Phillip Carter, now blogging over at the Washington Post, discovers an especially rancid paragraph from the John Yoo torture memo released last week claiming that whatever 4th Amendment protections we have left no longer apply when it's the U.S. military doing the searching and seizing:
Indeed, drawing in part on the reasoning of Verdugo-Urquidez, as well as the Supreme Court's treatment of the destruction of property for military necessity, our Office recently concluded that the Fourth Amendment had no application to domestic military operations. See Memorandum for Alberto R. Gonzales, Counsel to the President, and William J. Haynes II, General Counsel, Department of Defense, from John C. Yoo, Deputy Assistant Attorney General, and Robert J. Delahunty, Special Counsel, Re: Authority for Use of Military Force to Combat Terrorist Activities Within the United States at 25 (Oct. 23, 2001). [italics in original]
Carter tries to figure out what it all means:
It could refer to the National Security Agency's now-well-publicized surveillance program—a program grounded in many of the same constitutional theories of presidential power that underlie the torture memoranda. It could also refer to deployment of federal military forces within the United States and action they could take against U.S. citizens, such as hypothetically searching someone's bag for suspected explosives at an airport. (It should be noted that most soldiers deployed for homeland security are state National Guard soldiers, who for complex reasons are subject to different legal rules than federal soldiers.) Or the footnote could refer to clandestine domestic military operations conducted by the Defense Department and its intelligence components—things we can only guess at.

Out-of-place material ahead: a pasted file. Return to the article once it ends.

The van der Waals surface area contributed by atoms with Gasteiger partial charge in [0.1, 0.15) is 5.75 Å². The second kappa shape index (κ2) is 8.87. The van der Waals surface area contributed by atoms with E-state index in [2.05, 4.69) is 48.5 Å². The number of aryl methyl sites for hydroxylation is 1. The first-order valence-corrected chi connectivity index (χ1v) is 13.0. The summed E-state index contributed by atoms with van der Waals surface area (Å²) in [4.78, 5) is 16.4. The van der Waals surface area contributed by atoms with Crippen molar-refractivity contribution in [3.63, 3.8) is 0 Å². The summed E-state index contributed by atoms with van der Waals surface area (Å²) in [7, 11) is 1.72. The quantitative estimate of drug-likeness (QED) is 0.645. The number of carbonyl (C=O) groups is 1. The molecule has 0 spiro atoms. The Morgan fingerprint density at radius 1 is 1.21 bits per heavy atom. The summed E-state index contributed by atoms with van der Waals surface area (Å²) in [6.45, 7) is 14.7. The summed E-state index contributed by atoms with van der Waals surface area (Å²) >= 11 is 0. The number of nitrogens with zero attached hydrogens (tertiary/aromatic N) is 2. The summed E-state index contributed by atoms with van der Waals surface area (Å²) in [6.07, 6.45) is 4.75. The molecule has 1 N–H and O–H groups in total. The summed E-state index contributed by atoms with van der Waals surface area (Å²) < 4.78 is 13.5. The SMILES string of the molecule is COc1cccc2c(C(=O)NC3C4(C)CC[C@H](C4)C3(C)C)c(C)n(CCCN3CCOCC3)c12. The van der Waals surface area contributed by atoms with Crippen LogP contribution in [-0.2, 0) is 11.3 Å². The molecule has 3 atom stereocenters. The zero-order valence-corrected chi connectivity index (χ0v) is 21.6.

UPDATE: Senior Editor Jacob Sullum was all over this last week. Excerpt:
That position provides a legal rationale not just for the National Security Agency's warrantless surveillance of international communications involving people in the U.S. but for monitoring of purely domestic phone calls and email as well. Indeed, it justifies warrantless domestic searches and seizures of any kind, provided they are carried out by a branch of the Defense Department that asserts a connection to terrorism or some other national security threat.
The Justice Department has repudiated both Yoo's March 2003 memo and his August 2002 memo addressing torture. But it's not clear to what extent it still concurs with Yoo's sweeping view of executive power. During his confirmation hearings, Attorney General Michael Mukasey conceded that the president is bound to obey statutes regulating the treatment of military prisoners. But he dodged the question of whether Congress has the authority to regulate domestic surveillance conducted in the name of national security. No one thought to ask him whether the president is bound to obey the Fourth Amendment, presumably because no one imagined that even this administration would claim otherwise. Now we know better.